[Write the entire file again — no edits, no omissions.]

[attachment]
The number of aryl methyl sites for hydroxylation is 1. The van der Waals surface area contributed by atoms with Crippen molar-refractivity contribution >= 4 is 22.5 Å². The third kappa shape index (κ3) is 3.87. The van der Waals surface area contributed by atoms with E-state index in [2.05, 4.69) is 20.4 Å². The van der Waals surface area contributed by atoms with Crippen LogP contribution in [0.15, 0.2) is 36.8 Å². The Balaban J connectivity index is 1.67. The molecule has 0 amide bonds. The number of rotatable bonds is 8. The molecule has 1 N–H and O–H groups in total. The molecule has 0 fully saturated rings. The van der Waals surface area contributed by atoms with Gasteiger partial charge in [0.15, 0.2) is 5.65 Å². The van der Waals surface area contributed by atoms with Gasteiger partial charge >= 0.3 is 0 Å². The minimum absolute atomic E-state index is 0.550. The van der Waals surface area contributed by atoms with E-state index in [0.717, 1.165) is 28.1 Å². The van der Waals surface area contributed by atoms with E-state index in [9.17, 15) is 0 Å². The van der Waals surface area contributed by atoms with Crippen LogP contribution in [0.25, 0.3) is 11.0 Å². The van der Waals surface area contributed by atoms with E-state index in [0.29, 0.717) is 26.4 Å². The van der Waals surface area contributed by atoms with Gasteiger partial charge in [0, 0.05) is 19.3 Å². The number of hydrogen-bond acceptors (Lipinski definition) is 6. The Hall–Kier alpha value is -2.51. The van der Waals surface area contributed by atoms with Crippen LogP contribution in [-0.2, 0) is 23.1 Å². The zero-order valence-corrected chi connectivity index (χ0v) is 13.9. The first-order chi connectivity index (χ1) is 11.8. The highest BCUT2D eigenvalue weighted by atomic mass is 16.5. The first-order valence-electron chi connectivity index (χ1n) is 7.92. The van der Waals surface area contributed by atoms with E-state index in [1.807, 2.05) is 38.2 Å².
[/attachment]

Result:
The number of aryl methyl sites for hydroxylation is 1. The van der Waals surface area contributed by atoms with Crippen molar-refractivity contribution >= 4 is 22.5 Å². The third kappa shape index (κ3) is 3.87. The van der Waals surface area contributed by atoms with E-state index in [2.05, 4.69) is 20.4 Å². The van der Waals surface area contributed by atoms with Crippen LogP contribution in [0.15, 0.2) is 36.8 Å². The Balaban J connectivity index is 1.67. The molecule has 0 amide bonds. The number of rotatable bonds is 8. The molecule has 1 N–H and O–H groups in total. The molecule has 0 fully saturated rings. The van der Waals surface area contributed by atoms with Gasteiger partial charge in [0.15, 0.2) is 5.65 Å². The van der Waals surface area contributed by atoms with Gasteiger partial charge >= 0.3 is 0 Å². The minimum absolute atomic E-state index is 0.550. The van der Waals surface area contributed by atoms with E-state index in [0.717, 1.165) is 28.1 Å². The van der Waals surface area contributed by atoms with E-state index in [9.17, 15) is 0 Å². The van der Waals surface area contributed by atoms with Crippen LogP contribution in [0.25, 0.3) is 11.0 Å². The van der Waals surface area contributed by atoms with E-state index in [0.29, 0.717) is 26.4 Å². The van der Waals surface area contributed by atoms with Gasteiger partial charge in [0, 0.05) is 19.3 Å². The number of hydrogen-bond acceptors (Lipinski definition) is 6. The Hall–Kier alpha value is -2.51. The van der Waals surface area contributed by atoms with Crippen LogP contribution in [-0.2, 0) is 23.1 Å². The zero-order valence-corrected chi connectivity index (χ0v) is 13.9. The first-order chi connectivity index (χ1) is 11.8. The highest BCUT2D eigenvalue weighted by atomic mass is 16.5. The first-order valence-electron chi connectivity index (χ1n) is 7.92. The van der Waals surface area contributed by atoms with E-state index in [1.807, 2.05) is 38.2 Å².